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Serrano v.

GR No. 175023. July 5, 2010.


A brawl involving 15 to 18 members of two rival groups resulted to the stabbing of Anthony Galang, the victim,
by the herein petitioner, Giovannie Serrano. During the rumble, the victim was stabbed at the left side of his
stomach and was beaten until he fell into a nearby creek. In his fallen position, Galang claimed that when he
inspected his stabbed wound, he saw a portion of his intestines showed. The victim received medical attention,
stayed in the hospital for one week and thereafter stayed home for one month to recuperate.

The RTC held that the crime committed reached the frustrated stage since the victim was stabbed on the left
side of his stomach and that the victim had to be referred from an infirmary to hospital for medical treatment.
On the other hand, the CA ruled that the crime committed only reached the attempted stage as there was lack
of evidence that the stab wound inflicted was fatal to cause the victim’s death. It was observed that the
attending physician did not testify in court and that the Medical Certificate and the Discharge Summary issued
by the hospital fell short of “specifying the nature or gravity of the wound”.


Whether or not the accused is guilty of attempted homicide instead of frustrated homicide.


Yes. The crucial point to consider is the nature of the wound inflicted which must be supported by independent
proof showing that the wound inflicted was sufficient to cause the victim’s death without timely medical
intervention. When nothing in the evidence shows that the wound would be fatal without medical intervention,
the character of the wound enters the realm of doubt; under this situation, the doubt created by the lack of
evidence should be resolved in favor of the petitioner. Thus, the crime committed should be attempted, not
frustrated homicide.
People v. T/Sgt. Angus, Jr.
GR No. 178778. August 3, 2010.


On the 10th of January 2002, Betty Angus, the wife of Porferio Angus Jr., was found dead inside a bunker of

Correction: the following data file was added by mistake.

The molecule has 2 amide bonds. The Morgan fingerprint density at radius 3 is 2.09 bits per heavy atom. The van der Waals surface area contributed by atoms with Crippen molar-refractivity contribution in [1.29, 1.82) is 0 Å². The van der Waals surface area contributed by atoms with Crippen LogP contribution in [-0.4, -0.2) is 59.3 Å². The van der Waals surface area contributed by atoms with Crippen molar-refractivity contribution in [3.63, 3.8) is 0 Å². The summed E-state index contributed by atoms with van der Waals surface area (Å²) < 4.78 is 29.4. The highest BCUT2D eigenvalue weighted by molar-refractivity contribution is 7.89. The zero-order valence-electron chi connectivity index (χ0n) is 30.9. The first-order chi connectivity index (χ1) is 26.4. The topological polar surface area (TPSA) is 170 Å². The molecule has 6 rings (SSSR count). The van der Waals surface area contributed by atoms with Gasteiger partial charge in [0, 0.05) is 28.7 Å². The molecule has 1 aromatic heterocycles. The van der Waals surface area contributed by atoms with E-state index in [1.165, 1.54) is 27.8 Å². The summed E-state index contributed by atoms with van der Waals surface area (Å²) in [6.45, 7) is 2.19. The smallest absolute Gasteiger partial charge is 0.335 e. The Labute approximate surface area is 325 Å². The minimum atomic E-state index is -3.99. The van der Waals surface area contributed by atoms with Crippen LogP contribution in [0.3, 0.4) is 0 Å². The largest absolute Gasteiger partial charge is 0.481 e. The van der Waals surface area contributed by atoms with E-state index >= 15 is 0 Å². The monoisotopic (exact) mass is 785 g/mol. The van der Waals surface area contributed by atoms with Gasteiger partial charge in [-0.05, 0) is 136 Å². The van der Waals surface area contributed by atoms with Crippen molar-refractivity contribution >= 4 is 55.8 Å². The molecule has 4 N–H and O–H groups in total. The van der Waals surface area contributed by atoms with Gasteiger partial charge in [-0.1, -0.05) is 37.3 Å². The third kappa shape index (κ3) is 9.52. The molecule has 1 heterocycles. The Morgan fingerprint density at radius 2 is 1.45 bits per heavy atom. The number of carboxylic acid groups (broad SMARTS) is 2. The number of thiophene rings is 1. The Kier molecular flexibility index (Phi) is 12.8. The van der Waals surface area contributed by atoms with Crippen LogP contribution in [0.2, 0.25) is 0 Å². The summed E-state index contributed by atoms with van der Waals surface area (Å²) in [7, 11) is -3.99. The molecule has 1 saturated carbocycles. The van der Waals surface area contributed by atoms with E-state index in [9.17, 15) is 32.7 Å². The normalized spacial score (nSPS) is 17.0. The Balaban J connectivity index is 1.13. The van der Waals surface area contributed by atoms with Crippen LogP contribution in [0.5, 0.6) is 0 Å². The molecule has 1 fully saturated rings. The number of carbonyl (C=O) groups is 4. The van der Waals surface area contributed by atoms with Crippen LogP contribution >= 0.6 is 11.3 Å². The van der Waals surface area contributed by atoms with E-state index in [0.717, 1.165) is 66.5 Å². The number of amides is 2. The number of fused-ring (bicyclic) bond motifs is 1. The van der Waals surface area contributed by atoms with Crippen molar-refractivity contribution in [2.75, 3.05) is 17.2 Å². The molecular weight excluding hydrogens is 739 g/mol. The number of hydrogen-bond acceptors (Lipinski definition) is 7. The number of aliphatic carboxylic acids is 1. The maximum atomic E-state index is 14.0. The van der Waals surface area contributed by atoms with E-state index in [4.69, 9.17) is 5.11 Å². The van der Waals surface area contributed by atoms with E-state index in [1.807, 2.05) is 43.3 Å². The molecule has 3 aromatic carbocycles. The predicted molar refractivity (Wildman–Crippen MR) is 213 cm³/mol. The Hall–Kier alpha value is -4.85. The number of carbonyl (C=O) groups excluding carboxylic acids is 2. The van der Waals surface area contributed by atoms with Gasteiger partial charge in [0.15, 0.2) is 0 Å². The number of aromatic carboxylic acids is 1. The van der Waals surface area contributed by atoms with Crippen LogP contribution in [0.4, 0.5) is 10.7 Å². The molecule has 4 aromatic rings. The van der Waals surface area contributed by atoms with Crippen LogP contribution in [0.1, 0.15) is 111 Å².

Lanisi Patrol Base where the latter was stationed. The night before the incident, the couple were fighting over
an alleged mistress of Porferio. The morning after, companions of Porferio, Malaran and Carpio, found him
crying and embracing the dead body Betty, and saw a tubao in circular form hanging four feet from the ground.
Prior the visitation of Betty to the base, Betty told Angeles, her old friend, that she planned to commit suicide
because of the rumored cheating of her husband.

The trial court and CA declared Porferio guilty beyond reasonable doubt of parricide.


Whether or not Porferio is guilty of the crime of parricide


No. Porferio is not guilty of parricide. The Court is not satisfied that the circumstantial evidence in this case
constitutes an unbroken chain which leads to the conclusion that appellant, to the exclusion of all others, is
guilty of killing his wife. The trial court relied on the testimonies of Malaran and Carpio who heard the appellant
and his wife arguing about the latters illicit relationship with another woman, which supposedly proves motive
for him to commit the crime. However, granting that appellant and Betty had an argument on the night before
her death, it would be too much to presume that such an argument would drive appellant to kill his wife.
Clearly, the motive is not convincing. If at all, the testimonies of Malaran and Carpio merely show a suspicion
of appellants responsibility for the crime. Needless to state, however, suspicion no matter how strong can not
sway judgment.[36] In the absence of any other evidence reasonably linking appellant to the crime, evidence of
motive is not sufficient to convict him.[37]